Of course, SEO tool providers that rely on scraped Google data are hoping for a “Google SERP API,” so basically getting Google search results via an API. I think this is never going to happen, mainly because SERPs are so dynamic nowadays as so many different ranking and UX experiments are happening with almost every single search. In their manifest “Improving Search for the next 20 years”, Google says “Last year alone, we ran more than 200,000 experiments that resulted in 2,400+ changes to search. Search will serve you better today than it did yesterday, and even better tomorrow.”
With this amount of fluctuation, it would be very hard to deliver “the real result” for a certain query.
Analyzing the difference between real and scraped data
Due to the everchanging SERPs, data quality is already going downhill. However, few people notice as most don’t compare the results of their scraped data tool of choice with the real Google data provided via Search Console.
I regularly compare the data, and the results are disappointing. Here’s a comparison for a medium-sized blog of mine:
As you can see, the best SEO tool still only has 14.58% exact matches with an average deviation of 6 (so a position no.2 could just as well be position no.8. A top ranked result could also be a no.7 result and so on). The worst tool gets it right in less than 8% of all keywords with an average deviation of 8.17 — meaning you’d be better off guessing a ranking position.
Depending on the tool you use, you have either ok’ish data:
Or bad data that seems a bit random:
Of course, data is getting more accurate the smaller the domain — f.e. here’s a very keyword-focused SEO-affiliate site:
On the other hand, the bigger the domain gets, the more keywords it ranks for, therefore the less accurate the data is going to be.
One of the aspects factoring into these poor results is the number of keywords scraped data SEO tools use for their visibility indices. We did a little study with a set of sample sites comparing the number of keywords you get via Search Console versus the keywords SEO tools are using, and the results are staggering:
With Search Console you are likely to get at least 5x, if not even 10x, the amount of keywords! Furthermore, it looks like different SEO tool providers are tracking my site with keywords that don’t even have a single impression, hence them missing in the GSC keyword set. So I continued comparing all the different keywords sets used by the major SEO tool providers:
Out of almost 290,000 keywords provided by Search Console, only 2,199 of these, so just 0.75% (!), are reported by all of the SEO tools. It really becomes apparent that you’re getting a completely different picture of your site’s search performance depending on which SEO tool you’re using!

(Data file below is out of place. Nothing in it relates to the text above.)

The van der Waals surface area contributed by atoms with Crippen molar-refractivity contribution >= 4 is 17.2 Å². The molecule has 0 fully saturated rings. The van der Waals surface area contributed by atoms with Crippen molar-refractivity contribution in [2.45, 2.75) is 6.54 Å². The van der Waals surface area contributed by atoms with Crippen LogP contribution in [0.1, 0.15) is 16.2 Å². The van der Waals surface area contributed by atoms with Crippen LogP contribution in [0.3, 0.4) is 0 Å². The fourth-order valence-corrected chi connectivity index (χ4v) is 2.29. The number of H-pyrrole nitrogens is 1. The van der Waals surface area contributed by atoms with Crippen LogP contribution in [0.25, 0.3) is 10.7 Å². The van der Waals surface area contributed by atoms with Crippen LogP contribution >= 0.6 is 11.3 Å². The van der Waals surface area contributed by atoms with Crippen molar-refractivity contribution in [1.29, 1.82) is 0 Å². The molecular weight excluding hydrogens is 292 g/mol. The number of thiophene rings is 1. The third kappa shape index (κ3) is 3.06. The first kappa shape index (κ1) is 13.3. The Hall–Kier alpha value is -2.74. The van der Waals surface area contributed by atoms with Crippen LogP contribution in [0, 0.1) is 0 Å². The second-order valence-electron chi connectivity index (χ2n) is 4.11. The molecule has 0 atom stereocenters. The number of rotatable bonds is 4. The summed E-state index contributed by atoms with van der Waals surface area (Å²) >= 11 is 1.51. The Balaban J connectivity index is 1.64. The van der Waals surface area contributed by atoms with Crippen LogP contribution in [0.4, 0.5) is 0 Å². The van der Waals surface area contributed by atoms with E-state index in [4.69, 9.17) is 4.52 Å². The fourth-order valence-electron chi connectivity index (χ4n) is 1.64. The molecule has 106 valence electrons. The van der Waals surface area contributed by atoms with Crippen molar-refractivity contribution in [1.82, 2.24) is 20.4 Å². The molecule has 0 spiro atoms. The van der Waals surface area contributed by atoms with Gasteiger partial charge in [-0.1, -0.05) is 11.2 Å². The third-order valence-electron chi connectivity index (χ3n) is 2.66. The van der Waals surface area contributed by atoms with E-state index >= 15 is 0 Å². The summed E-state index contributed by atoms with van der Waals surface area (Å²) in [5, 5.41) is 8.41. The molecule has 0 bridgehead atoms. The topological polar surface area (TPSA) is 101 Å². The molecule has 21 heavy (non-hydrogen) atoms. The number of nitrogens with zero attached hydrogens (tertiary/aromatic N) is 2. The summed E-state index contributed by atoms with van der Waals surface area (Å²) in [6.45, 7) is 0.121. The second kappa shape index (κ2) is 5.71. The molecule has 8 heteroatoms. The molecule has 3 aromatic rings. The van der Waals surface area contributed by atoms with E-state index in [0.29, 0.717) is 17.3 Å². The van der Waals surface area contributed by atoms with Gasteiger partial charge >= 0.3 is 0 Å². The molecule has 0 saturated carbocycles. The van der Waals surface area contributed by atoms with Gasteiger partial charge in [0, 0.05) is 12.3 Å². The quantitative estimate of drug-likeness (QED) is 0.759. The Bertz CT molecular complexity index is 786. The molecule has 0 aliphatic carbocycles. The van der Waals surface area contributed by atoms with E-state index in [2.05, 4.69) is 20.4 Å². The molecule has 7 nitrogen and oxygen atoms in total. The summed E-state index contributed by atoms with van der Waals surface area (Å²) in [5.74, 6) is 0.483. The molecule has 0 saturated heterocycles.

If you want to do competitive analysis by checking out the rankings of a competitor’s domain, you have no other choice than to rely on these kinds of SEO tools. Of course, I’d rather use flawed data than no data at all. Since all these flaws hold true for all domains, I at least get a glimpse of a competitor’s search performance. Just recently, Juan from Sistrix published a great article on how scraped data can be used for competitive research.
However, if you’re analyzing your own domain, with access to all that juicy search analytics data in Search Console, there’s just no good reason to use 3rd party data!
How to analyze the real impact of Google updates
Google Search Console has become a lot better and easier to use, but it still lacks a lot of things we SEOs are used to from scraped data SEO tools. Fellow SEO expert Aleyda Solis wrote a great article about “Using Google Data Studio for a more actionable Google Search Console Performance Dashboard” to cope with the current limitations of Google Search Console.
If you don’t want to do this yourself with Google Data Studio, you can also use Ryte Search Success, which, for example, offers keyword monitoring based on Search Console data. This means you can finally ditch your 3rd party keyword monitoring and start monitoring your most important keywords with real Google data.
This is most useful when you’re trying to quickly analyze the real impact of a Google update you’ve been hit by. This was the case with our Spanish subdomain, es.ryte.com. On August 13th, the subdomain was hit by the so-called “Medic Update”:
I have to admit, checking Sistrix on that particular Monday was a hard blow. While I don’t really care about our visibility index myself, I know a lot of other people judge our SEO by looking at this graph. So I was in desperate need to quickly find out what really happened?
Logging into Search Console, I can see the real Google visibility of our Spanish subdomain.
If you superimpose the Sistrix visibility index it seems to be congruent with the real Google visibility:
Of course, the amplitude is a bit more extreme, but keep in mind that Sistrix is calculating a “general” visibility, whereas the real Google visibility is based on real search behavior, which can vary a lot on a day-to-day basis.
If I really want to find out what happened with this Google update, it doesn’t make much sense to just look at visibility. It’s more important to look at the amount of clicks generated. For the most part, an increased number of impressions goes hand in hand with more earned clicks, but there was one time frame where this usual behavior was way off: